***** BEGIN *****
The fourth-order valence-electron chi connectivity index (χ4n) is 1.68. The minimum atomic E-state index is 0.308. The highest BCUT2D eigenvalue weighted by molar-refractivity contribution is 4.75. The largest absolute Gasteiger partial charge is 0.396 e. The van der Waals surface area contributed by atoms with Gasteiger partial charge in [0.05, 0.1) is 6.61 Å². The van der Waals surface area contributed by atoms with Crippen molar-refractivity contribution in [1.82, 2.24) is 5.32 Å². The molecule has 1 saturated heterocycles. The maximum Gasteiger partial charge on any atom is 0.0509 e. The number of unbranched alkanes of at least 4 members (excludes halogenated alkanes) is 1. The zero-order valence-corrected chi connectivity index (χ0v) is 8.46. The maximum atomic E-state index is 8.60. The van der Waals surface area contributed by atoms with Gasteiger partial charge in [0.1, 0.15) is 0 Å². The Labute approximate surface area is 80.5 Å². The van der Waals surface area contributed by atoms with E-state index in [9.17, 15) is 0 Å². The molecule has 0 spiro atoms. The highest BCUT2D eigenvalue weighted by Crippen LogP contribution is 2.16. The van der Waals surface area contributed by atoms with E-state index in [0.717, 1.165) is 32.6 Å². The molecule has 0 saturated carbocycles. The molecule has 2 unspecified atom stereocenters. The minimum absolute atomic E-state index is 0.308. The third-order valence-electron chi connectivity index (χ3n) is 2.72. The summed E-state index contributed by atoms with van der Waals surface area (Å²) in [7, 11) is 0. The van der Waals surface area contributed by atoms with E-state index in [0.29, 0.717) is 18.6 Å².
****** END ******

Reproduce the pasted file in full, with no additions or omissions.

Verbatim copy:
The fourth-order valence-electron chi connectivity index (χ4n) is 1.68. The minimum atomic E-state index is 0.308. The highest BCUT2D eigenvalue weighted by molar-refractivity contribution is 4.75. The largest absolute Gasteiger partial charge is 0.396 e. The van der Waals surface area contributed by atoms with Gasteiger partial charge in [0.05, 0.1) is 6.61 Å². The van der Waals surface area contributed by atoms with Crippen molar-refractivity contribution in [1.82, 2.24) is 5.32 Å². The molecule has 1 saturated heterocycles. The maximum Gasteiger partial charge on any atom is 0.0509 e. The number of unbranched alkanes of at least 4 members (excludes halogenated alkanes) is 1. The zero-order valence-corrected chi connectivity index (χ0v) is 8.46. The maximum atomic E-state index is 8.60. The van der Waals surface area contributed by atoms with Gasteiger partial charge in [0.1, 0.15) is 0 Å². The Labute approximate surface area is 80.5 Å². The van der Waals surface area contributed by atoms with E-state index in [9.17, 15) is 0 Å². The molecule has 0 spiro atoms. The highest BCUT2D eigenvalue weighted by Crippen LogP contribution is 2.16. The van der Waals surface area contributed by atoms with E-state index in [0.717, 1.165) is 32.6 Å². The molecule has 0 saturated carbocycles. The molecule has 2 unspecified atom stereocenters. The minimum absolute atomic E-state index is 0.308. The third-order valence-electron chi connectivity index (χ3n) is 2.72. The summed E-state index contributed by atoms with van der Waals surface area (Å²) in [7, 11) is 0. The van der Waals surface area contributed by atoms with E-state index in [0.29, 0.717) is 18.6 Å².